It Took Me 12 Years To Finally Have A Child. Here's Why

In our new Realtalk series, we're sharing personal stories about fertility and family planning. We hope they offer support and inspire honest conversation about an incredibly tough topic.

I am a widow, wife, fertility patient, mother, and miscarriage sufferer. I wrote those titles mostly in chronological order, since choosing how to order the events that shape your life seems absurd.

I always knew that I wanted a family. I thought I'd have two blond, curly-haired, blue-eyed children three years apart, just like my sister and me.

But it took 12 years, two partners, multiple failed intrauterine insemination (IUI) attempts, and two rounds of in vitro fertilization (IVF) to get our beautiful only child. (Who, it turns out, has beautiful brown eyes.)

The W Bomb: Losing My First Husband

I married my junior-high-school sweetheart when I was 23, 10 years after the day we became a couple. We had good jobs, great friends, and had bought a house. For a year, we tried to get pregnant. And on Super Bowl Sunday 2004, we were.

At around 12 weeks, we shared our news with family and friends and I told everyone at work. Three days later, I miscarried. I sent an email to my boss and asked him to forward it around. I asked my colleagues not to talk about it with me, since I didn’t think that I could handle having those conversations.

Then, a few months later, my husband was killed in an accident. And thus my life was dealt a reset.

I called it the “W-Bomb,” because once you mention losing a spouse, it immediately “blows up” any chance at a normal conversation. People asked how I could go on. “Simple,” I’d say, “the alternatives really suck.”

I'd previously been in counseling to deal with the grief of miscarrying my first pregnancy earlier that year, and luckily had good rapport with my counselor. I immediately sought her help again.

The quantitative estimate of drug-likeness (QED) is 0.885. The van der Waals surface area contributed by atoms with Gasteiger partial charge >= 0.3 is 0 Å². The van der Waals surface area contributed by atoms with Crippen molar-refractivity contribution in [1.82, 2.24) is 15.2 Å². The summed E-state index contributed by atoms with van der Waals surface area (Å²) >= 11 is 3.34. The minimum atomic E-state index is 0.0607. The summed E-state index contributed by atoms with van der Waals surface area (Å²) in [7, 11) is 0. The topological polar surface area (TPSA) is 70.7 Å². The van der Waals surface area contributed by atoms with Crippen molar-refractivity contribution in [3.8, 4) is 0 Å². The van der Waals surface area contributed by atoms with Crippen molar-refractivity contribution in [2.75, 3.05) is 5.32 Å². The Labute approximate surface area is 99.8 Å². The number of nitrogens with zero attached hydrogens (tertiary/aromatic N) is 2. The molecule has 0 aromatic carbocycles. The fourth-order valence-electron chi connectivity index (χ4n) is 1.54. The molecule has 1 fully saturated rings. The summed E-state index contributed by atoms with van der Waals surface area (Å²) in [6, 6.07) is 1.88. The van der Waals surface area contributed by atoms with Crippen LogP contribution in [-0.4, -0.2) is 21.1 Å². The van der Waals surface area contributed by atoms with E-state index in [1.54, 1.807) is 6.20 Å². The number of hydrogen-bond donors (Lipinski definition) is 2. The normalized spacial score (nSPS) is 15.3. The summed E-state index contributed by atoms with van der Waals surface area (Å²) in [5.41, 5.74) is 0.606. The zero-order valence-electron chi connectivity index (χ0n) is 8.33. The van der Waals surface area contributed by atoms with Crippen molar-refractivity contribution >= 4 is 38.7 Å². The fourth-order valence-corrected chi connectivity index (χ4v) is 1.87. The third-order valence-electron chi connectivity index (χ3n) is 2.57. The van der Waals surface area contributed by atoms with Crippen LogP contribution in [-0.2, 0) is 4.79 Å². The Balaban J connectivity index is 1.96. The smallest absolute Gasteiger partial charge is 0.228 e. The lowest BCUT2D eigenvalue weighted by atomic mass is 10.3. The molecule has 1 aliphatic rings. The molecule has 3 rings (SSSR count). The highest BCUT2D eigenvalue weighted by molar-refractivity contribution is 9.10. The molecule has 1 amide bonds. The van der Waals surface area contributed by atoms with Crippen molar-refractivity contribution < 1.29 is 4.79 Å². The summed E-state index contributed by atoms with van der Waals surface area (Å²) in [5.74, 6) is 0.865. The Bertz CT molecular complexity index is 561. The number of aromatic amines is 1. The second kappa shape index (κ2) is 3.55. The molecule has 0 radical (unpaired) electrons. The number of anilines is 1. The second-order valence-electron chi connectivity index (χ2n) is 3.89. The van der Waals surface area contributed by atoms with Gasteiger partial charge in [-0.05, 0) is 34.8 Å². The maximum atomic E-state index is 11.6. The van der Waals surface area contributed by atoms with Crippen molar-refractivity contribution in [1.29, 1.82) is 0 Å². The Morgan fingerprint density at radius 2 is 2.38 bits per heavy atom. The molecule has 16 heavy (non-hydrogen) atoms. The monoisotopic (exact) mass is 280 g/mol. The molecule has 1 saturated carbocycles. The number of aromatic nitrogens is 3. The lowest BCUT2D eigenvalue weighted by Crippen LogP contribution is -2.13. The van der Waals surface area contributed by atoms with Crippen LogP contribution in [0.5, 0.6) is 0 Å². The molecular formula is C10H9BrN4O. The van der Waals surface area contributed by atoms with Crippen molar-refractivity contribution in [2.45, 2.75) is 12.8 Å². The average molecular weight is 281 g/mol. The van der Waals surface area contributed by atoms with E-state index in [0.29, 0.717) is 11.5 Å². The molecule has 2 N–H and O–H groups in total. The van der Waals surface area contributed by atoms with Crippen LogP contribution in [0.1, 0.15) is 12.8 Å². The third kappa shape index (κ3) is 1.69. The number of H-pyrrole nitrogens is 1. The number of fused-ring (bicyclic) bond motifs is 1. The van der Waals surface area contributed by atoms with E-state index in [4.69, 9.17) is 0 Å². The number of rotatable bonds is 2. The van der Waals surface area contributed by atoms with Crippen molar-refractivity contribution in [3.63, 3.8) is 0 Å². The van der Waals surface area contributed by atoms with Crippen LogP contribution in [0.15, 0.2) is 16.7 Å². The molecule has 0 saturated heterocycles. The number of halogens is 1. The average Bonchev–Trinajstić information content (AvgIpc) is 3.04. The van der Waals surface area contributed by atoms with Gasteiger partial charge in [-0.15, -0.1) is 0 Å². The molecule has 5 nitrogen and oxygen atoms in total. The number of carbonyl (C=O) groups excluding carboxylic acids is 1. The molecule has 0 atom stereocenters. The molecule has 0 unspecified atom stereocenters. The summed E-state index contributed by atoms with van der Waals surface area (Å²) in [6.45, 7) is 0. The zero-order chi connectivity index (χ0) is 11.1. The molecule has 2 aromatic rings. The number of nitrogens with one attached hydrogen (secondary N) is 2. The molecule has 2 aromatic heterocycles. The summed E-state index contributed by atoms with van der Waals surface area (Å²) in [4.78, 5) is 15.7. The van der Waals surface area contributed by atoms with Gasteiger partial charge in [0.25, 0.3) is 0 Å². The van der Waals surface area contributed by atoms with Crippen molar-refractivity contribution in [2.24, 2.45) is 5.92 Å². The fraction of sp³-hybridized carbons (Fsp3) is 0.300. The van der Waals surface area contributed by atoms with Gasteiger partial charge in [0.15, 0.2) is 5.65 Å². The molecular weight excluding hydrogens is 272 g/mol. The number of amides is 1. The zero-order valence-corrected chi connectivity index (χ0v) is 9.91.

Trying for a Baby With IUI

Four months after my husband died, I reconnected with a co-worker who lived on the other side of the state. While it seemed too early, my therapist, also a young widow, encouraged me to allow myself to see where our relationship would go. After dating long-distance for a year, he moved to Southern California to be with me. We've now been married for seven years.

A little over a year into the marriage, we started trying for a baby. After six months with no positive pregnancy test, and knowing my previous history, I felt sure that something was wrong.

We went to the fertility doctor when I was 32 years old. All of the tests were normal — good, in fact — so they suggested that we try IUI. It was easy, minimally invasive, and relatively inexpensive at around $1,000 per attempt. We tried five or six times. Every month I’d take the hormone self-injections (I had to get used to needles, and a little sting), use the ovulation predictor kits, and go to the doctor for multiple ultrasounds. Then, inevitably, I’d get the definitive sign that I was not pregnant.

There is nothing quite as heartbreaking as having to deliver bad news when you're already devastated. But I was the one who had to tell my hopeful husband.

Months and thousands of dollars later, I had to again readjust my concept of self. I went from hopeful wife, to fertility patient, to woman desperate to have a baby and willing to do anything to have one.

I tried acupuncture, herbal supplements, and was extraordinarily cautious with my diet before settling into the role of IVF patient. At the encouragement of my counselor, I started to prepare a nursery. I was also mentally preparing to adopt if our IVF cycles didn't result in a baby.

My First Experience With IVF

IVF is expensive, invasive, terrifying, hopeful, heart-crushing, and amazing. I now know more about the human reproductive system than I ever wanted to.

I had to inject myself in the abdomen six times a day. Most of the shots became routine, but there was one that made me feel as though my skin was on fire. I also had so many ultrasounds that during one a nurse told me, “We break down your modesty one appointment at a time.”